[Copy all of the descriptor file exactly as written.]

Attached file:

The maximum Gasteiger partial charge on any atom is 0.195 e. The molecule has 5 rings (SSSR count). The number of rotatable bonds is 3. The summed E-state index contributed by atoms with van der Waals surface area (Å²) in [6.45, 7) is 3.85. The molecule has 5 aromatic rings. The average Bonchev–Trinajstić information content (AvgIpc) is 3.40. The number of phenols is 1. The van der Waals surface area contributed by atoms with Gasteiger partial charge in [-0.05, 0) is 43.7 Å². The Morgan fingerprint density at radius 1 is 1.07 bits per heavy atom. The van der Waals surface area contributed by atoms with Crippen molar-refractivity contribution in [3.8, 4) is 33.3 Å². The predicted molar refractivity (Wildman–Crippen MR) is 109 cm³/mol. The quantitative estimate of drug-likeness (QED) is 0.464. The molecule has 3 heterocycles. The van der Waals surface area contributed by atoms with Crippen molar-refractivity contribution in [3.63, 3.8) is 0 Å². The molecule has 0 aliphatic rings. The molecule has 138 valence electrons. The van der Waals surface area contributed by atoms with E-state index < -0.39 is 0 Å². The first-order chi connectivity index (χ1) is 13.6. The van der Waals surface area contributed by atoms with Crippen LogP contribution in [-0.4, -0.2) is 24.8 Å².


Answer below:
The maximum Gasteiger partial charge on any atom is 0.195 e. The molecule has 5 rings (SSSR count). The number of rotatable bonds is 3. The summed E-state index contributed by atoms with van der Waals surface area (Å²) in [6.45, 7) is 3.85. The molecule has 5 aromatic rings. The average Bonchev–Trinajstić information content (AvgIpc) is 3.40. The number of phenols is 1. The van der Waals surface area contributed by atoms with Gasteiger partial charge in [-0.05, 0) is 43.7 Å². The Morgan fingerprint density at radius 1 is 1.07 bits per heavy atom. The van der Waals surface area contributed by atoms with Crippen molar-refractivity contribution in [3.8, 4) is 33.3 Å². The predicted molar refractivity (Wildman–Crippen MR) is 109 cm³/mol. The quantitative estimate of drug-likeness (QED) is 0.464. The molecule has 3 heterocycles. The van der Waals surface area contributed by atoms with Crippen molar-refractivity contribution in [3.63, 3.8) is 0 Å². The molecule has 0 aliphatic rings. The molecule has 138 valence electrons. The van der Waals surface area contributed by atoms with E-state index < -0.39 is 0 Å². The first-order chi connectivity index (χ1) is 13.6. The van der Waals surface area contributed by atoms with Crippen LogP contribution in [-0.4, -0.2) is 24.8 Å².